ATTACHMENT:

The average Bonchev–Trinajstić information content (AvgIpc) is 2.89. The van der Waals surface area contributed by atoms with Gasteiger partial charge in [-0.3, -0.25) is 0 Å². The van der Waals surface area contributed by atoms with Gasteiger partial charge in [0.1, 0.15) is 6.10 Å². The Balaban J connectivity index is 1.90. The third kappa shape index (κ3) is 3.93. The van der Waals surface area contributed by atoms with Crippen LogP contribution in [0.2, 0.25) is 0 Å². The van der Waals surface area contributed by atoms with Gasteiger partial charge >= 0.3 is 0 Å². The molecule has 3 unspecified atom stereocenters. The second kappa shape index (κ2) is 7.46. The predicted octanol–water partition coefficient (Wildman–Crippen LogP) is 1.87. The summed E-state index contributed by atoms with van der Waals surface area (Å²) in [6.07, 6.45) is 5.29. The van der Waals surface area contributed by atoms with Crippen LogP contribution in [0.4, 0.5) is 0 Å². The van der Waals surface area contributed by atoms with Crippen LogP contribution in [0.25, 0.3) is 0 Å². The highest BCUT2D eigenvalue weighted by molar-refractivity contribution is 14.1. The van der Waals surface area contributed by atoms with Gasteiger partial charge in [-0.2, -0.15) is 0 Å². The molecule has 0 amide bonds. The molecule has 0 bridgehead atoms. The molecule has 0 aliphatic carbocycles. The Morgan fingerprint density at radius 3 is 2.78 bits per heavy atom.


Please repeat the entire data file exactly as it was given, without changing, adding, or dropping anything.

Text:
The average Bonchev–Trinajstić information content (AvgIpc) is 2.89. The van der Waals surface area contributed by atoms with Gasteiger partial charge in [-0.3, -0.25) is 0 Å². The van der Waals surface area contributed by atoms with Gasteiger partial charge in [0.1, 0.15) is 6.10 Å². The Balaban J connectivity index is 1.90. The third kappa shape index (κ3) is 3.93. The van der Waals surface area contributed by atoms with Crippen LogP contribution in [0.2, 0.25) is 0 Å². The van der Waals surface area contributed by atoms with Gasteiger partial charge >= 0.3 is 0 Å². The molecule has 3 unspecified atom stereocenters. The second kappa shape index (κ2) is 7.46. The predicted octanol–water partition coefficient (Wildman–Crippen LogP) is 1.87. The summed E-state index contributed by atoms with van der Waals surface area (Å²) in [6.07, 6.45) is 5.29. The van der Waals surface area contributed by atoms with Crippen LogP contribution in [0.4, 0.5) is 0 Å². The van der Waals surface area contributed by atoms with Crippen LogP contribution in [0.25, 0.3) is 0 Å². The highest BCUT2D eigenvalue weighted by molar-refractivity contribution is 14.1. The van der Waals surface area contributed by atoms with Gasteiger partial charge in [-0.2, -0.15) is 0 Å². The molecule has 0 amide bonds. The molecule has 0 bridgehead atoms. The molecule has 0 aliphatic carbocycles. The Morgan fingerprint density at radius 3 is 2.78 bits per heavy atom.